i’ll fly away – alison krauss and gillian welch
‘i’ll fly away’ was written in 1929, the same year the stock market crashed in the united states and the great depression began. Despite the bleak economic circumstances at the time it was written, the Christian hymn is full of optimism. allison krauss and gillian welch paired up for this song for the o brother, where are you? movie. he has also appeared in the heartwarming soccer movie “greater”.
Related: Listen to more classic gospel songs.
left no one but the baby: alison krauss, emmylou harris and gillian welch
This song has been around for so long that no one knows its exact attribution. those who have worked to trace its origin have found its beginnings in African-American and Irish cultures. sung like a lullaby, its languid melody is combined with a dark story from the perspective of a father whose wife has run away. With no other options, she sings the song to calm her baby as she prepares to poison him.
Related: Check out our baby song playlist.
on the roads – the peasall sisters
the peasall sisters recorded the maybelle carter song “in the highways” specifically for the theme “o brother, where are you?” film and soundtrack. At the time of the film’s release in 2000, the young group of three brothers were busy touring and releasing music. Although they are no longer together, much of their legacy lives on in the film. Maylle Carter was part of the famous Carter family gang, including June Carter, before she met Johnny Cash.
Related: Listen to more highways in our list of the best songs about cars.
i’m tired (let me rest) – the cox family
American musician Pete Roberts originally wrote “I’m Tired (Let Me Rest)” in the early 1930s. He was a seminal figure in the early days of the bluegrass movement. he often played with the group of country gentlemen. the cox family recorded their own version of this classic song for o brother, where are you? movie.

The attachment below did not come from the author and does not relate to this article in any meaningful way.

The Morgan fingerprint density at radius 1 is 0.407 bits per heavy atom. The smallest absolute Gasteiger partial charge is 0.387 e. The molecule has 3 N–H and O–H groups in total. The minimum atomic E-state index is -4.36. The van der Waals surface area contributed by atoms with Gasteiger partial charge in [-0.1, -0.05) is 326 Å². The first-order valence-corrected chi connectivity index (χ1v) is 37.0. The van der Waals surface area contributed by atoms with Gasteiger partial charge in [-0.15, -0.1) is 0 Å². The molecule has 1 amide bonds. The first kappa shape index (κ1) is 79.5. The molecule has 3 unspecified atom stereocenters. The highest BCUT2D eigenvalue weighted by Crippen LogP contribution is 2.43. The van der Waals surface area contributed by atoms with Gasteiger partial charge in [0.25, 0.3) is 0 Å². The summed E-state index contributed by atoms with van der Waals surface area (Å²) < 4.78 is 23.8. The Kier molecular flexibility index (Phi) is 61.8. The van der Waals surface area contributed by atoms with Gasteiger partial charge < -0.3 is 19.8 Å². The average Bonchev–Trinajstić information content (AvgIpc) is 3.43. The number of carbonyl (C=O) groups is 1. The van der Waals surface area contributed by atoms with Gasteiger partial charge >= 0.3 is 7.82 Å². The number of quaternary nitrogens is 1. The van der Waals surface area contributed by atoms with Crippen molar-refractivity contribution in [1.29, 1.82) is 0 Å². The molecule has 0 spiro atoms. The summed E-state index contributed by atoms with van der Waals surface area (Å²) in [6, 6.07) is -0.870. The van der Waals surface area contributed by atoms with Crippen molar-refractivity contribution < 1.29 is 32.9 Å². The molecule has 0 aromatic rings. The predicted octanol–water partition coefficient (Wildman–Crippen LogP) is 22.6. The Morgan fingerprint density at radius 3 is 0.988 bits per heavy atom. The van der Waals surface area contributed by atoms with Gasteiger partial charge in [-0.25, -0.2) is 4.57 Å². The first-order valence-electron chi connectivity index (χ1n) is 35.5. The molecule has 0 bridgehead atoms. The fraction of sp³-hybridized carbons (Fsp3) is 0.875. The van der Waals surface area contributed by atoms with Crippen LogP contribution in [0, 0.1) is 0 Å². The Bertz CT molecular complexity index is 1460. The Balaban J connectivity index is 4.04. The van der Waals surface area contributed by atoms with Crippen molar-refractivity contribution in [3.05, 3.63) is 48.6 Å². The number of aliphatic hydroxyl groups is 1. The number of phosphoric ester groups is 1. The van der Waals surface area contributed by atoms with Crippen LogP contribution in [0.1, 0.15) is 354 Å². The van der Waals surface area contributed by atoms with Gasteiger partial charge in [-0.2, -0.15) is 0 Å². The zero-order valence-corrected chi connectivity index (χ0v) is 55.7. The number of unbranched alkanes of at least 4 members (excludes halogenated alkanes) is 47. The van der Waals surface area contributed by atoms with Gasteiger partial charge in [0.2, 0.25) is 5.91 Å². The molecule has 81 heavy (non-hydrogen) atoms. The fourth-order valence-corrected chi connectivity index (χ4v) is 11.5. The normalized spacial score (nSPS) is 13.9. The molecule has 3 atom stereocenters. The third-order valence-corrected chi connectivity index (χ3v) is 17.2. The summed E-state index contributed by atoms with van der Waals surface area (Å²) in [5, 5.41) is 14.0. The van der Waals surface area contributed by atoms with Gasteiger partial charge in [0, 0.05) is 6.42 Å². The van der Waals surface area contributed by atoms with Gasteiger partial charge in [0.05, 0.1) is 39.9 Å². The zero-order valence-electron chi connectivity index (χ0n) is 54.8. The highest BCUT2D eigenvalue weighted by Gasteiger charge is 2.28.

oh death – ralph stanley
ralph stanley’s take on this traditional old fashioned appalachian style earned him a grammy. Originally, soundtrack producer T-Bone Burnett wanted a simple banjo instrumental song for the film. But Stanley convinced him otherwise when he recorded an acapella version in the studio. The song is often associated with early 1920s Baptist preacher Lloyd Chandler.
Related: Go to our playlist for more songs about someone dying.
now in jail – soaking ass boys with tim blake nelson
the soggy bottom boys is a fictional band that the cohen brothers created specifically for o brother, where are you? movie. Tim Blake Nelson is an actor who played one of the characters, Delmar O’Donnell, in the movie. because ‘in jail now’, he sits with the soaking wet boys. country artist jimmie rodgers originally recorded the song in 1928.
indian war cry – john hartford
for the o brother, where are you? film, this song from the late 1920s is presented as a violin-centric instrument with occasional harmonies. Before John Hartford recorded his own version for the 2000 film, Floyd Ming and his band, The Pep Steppers, released the original version in 1928.
lonely valley – the fairfield four
the fairfield four is a popular gospel group that entered the studio in 2000 to provide vocals and harmonies for the 20th century christian song “lonesome valley” featured on o brother, where art you? With traditionalist roots, the song is considered sacred and is still used to this day in churches for ceremonial purposes. the fairfield four offers a haunting and deeply spiritual take on the depression era movie.
band of angels – the stanley brothers and the clinch mountain boys
‘angel band’ dates back to 1860. its lyrics are written in a poem by jefferson hascall. The first songwriter officially associated with the song is William Bradbury. The gospel hymn has taken many forms over the years, as quite a few artists have covered the timeless tune. The Stanley Brothers provided the best-known version to date in the Cohen Brothers’ film, Oh Brother, Where Art Thou? published in 2000.
related: You’ll love these heavenly songs about angels.